Xerox CategoriX and Musings on the Best Approach to EDD Search
This is a two-part, joint blog post. I recently spent some time looking at Xerox’s new CategoriX EDD tool and writing a post about it. After reading it, I realized it would be helpful to set my discussion in a broader context. So I turned to my friend and e-discovery expert Tom O’Connor and author of the docNative Paradigm Blog . What follows is a combined post; we wrote each section individually and are cross posting this.
Xerox CategoriX and Musings on the Best Approach to EDD Search
by Ron Friedmann
A Xerox PR firm offered me phone time with the CategoriX product manager, Svetlana Godjevac. Always curious about new litigation document review tools, I accepted. I also read the CategoriX product sheet and a statistics-heavy Categorix white paper explaining how Xerox tested the product.
The CategoriX approach sounds interesting and useful. Xerox R&D in Grenoble developed the product and the company appears offers it beyond the litigation market (see the page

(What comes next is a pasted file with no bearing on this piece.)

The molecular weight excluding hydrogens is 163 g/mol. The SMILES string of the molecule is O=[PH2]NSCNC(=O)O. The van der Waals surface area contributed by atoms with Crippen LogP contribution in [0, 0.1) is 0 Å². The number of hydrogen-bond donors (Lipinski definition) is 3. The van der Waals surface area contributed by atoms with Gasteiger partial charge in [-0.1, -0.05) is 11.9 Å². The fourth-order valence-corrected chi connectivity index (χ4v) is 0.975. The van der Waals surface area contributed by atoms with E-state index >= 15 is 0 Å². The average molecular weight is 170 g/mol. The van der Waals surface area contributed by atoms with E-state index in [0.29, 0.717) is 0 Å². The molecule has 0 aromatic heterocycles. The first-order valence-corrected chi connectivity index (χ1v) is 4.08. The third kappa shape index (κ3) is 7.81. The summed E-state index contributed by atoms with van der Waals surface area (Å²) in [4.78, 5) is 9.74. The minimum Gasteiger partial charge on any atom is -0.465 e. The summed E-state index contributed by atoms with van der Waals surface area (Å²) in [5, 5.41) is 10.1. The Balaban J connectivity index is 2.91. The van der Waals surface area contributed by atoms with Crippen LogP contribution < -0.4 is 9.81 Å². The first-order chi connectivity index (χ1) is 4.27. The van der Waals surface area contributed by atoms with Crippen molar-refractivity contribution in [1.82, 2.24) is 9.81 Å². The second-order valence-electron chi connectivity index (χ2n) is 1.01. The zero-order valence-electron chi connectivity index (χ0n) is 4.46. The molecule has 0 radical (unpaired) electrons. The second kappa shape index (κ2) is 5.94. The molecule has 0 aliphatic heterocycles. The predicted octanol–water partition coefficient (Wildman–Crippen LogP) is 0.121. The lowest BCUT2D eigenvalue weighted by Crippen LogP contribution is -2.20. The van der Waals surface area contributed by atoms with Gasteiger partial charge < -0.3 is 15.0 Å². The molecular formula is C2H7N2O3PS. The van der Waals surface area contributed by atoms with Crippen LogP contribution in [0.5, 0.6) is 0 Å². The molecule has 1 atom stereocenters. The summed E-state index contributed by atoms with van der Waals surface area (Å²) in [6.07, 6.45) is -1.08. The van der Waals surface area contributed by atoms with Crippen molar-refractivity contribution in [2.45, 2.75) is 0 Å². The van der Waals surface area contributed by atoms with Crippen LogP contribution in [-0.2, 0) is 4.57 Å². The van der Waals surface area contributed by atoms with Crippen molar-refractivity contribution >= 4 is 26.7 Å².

Text Categorization and Clustering housed under Xerox Technology and Brand Licensing.) The product combines ‘probabilistic latent semantic analysis’ (document clustering) with iterative machine learning.
It sounds powerful but I can’t evaluate its effectiveness. This is by no means a criticism. Both search approaches have been around for years so it’s hard for me to assess how they work in CategoriX. Learning more about Caterorix confirms what I’ve suggested before: mere mortals can no longer evaluate EDD platforms, at least not by assessing the underlying algorithms.
I lament that I don’t know enough statistics to fully comprehend the white paper but Xerox appears to have tested the product (though the nature of the 2 document sets studied and human reviewer groups is not described). One finding I did focus on is that Xerox used this tool to quantify inter-reviewer variability. Not surprisingly, humans are not all that consistent, a fact that lawyers routinely overlook. In my conversation, Ms. Godjevac reports that Xerox does explain the statistics to lawyers and works with them to understand the problems of human review.